July 26, 2016 marks the 26th anniversary of the Americans with Disabilities Act (ADA). This article provides helpful information on this groundbreaking law that changed the lives of Americans with disabilities.
1. Talkin’ ‘bout the ADA Generation.
Young people with disabilities are often called the “ADA Generation” because they were born or grew up after the ADA became a law. Laws such as the ADA exist thanks to the leadership of dedicated disability rights advocates, including Justin Dart, Jr., Ed Roberts and Judith Heumann. These individuals are positive role models that youth with disabilities should know about as they become the next generation of disability leaders. Justin Dart, Jr., called the “father of the ADA,” traveled around the U.S. gathering stories from people with disabilities about the discrimination they faced. These accounts directly impacted the creation of the ADA. Ed Roberts helped create the Independent Living Movement, formed the first Center for Independent Living and co-founded the World Institute on Disability with Judith Heumann. Heumann assisted with the passing of the ADA, served as the Assistant Secretary for Special Education and Rehabilitative Services and is now the State Department’s Special Advisor for International Disability Rights. Young people with disabilities who wish to follow in the footsteps of these leaders can start by reading these self-advocacy guides.
As a result of the Workforce Innovation and Opportunity Act (WIOA), new restrictions on subminimum wage went into effect on July 22, 2016. These new requirements under Section 511 of WIOA should be used to divert people from subminimum wage employment, and move individuals from subminimum wage jobs into competitive integrated employment.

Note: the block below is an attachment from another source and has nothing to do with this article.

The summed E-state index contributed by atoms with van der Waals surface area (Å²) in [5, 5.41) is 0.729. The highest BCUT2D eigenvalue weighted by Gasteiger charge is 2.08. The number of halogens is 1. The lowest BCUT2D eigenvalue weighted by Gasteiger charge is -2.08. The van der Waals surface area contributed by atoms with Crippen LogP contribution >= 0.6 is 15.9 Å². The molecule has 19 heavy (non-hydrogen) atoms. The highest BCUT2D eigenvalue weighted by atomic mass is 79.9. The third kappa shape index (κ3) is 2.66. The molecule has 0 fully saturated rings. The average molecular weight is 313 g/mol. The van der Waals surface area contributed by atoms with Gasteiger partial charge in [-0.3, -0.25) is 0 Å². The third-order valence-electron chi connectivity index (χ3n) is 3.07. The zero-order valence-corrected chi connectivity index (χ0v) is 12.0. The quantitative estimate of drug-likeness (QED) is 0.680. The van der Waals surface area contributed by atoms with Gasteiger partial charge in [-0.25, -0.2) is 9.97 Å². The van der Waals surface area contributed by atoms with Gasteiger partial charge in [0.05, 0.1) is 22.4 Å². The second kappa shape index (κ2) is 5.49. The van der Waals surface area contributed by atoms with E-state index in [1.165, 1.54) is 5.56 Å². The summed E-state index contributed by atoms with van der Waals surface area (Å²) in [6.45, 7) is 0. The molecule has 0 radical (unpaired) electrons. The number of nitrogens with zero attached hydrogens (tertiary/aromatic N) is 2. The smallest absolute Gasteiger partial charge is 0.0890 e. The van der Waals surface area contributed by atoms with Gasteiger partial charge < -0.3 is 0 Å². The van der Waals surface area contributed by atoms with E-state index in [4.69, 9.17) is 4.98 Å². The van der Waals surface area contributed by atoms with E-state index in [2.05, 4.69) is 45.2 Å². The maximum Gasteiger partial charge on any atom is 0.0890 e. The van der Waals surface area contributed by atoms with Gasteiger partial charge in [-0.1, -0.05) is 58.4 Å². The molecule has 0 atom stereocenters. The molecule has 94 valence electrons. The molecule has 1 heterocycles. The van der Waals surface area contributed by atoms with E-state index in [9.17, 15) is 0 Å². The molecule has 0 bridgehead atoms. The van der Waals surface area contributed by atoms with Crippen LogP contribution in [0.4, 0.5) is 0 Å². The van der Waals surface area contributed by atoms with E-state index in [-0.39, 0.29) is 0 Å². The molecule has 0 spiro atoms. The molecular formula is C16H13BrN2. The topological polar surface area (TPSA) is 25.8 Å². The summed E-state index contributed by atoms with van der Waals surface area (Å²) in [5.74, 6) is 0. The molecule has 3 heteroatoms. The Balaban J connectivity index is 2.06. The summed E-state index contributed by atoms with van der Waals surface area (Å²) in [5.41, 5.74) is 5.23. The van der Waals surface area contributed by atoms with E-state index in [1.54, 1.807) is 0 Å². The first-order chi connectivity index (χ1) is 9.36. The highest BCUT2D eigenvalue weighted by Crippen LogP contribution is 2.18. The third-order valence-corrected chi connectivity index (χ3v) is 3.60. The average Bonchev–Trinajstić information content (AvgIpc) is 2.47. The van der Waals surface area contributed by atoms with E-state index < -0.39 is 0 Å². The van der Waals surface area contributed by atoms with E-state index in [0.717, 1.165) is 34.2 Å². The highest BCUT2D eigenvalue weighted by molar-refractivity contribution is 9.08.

As stated in WIOA, the goal of the Act is to “ensure that individuals with disabilities, especially youth with disabilities, have a meaningful opportunity to prepare for, obtain, maintain, advance in, or regain competitive integrated employment, including supported or customized employment.”
The sub-minimum wage provision of the Fair Labor Standards Act dates to 1938, which allows employers to obtain special minimum wage certificates from the Department of Labor. The certificates give employers the right to pay disabled workers according to their abilities, with no bottom limit to the wage.
Segregating people with disabilities limits their opportunities for advancement and economic mobility. The provision is based on the false assumption that workers with disabilities are less productive than workers without disabilities. However, successful employment models have emerged in the last 78 years to assist people with significant disabilities in acquiring the job skills needed for competitive work. The goal of employers should be to transition workers into a traditional workplace, not perpetuate their segregation.
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For more than 25 years, Disability Rights Nebraska has provided a powerful voice for vulnerable individuals with disabilities.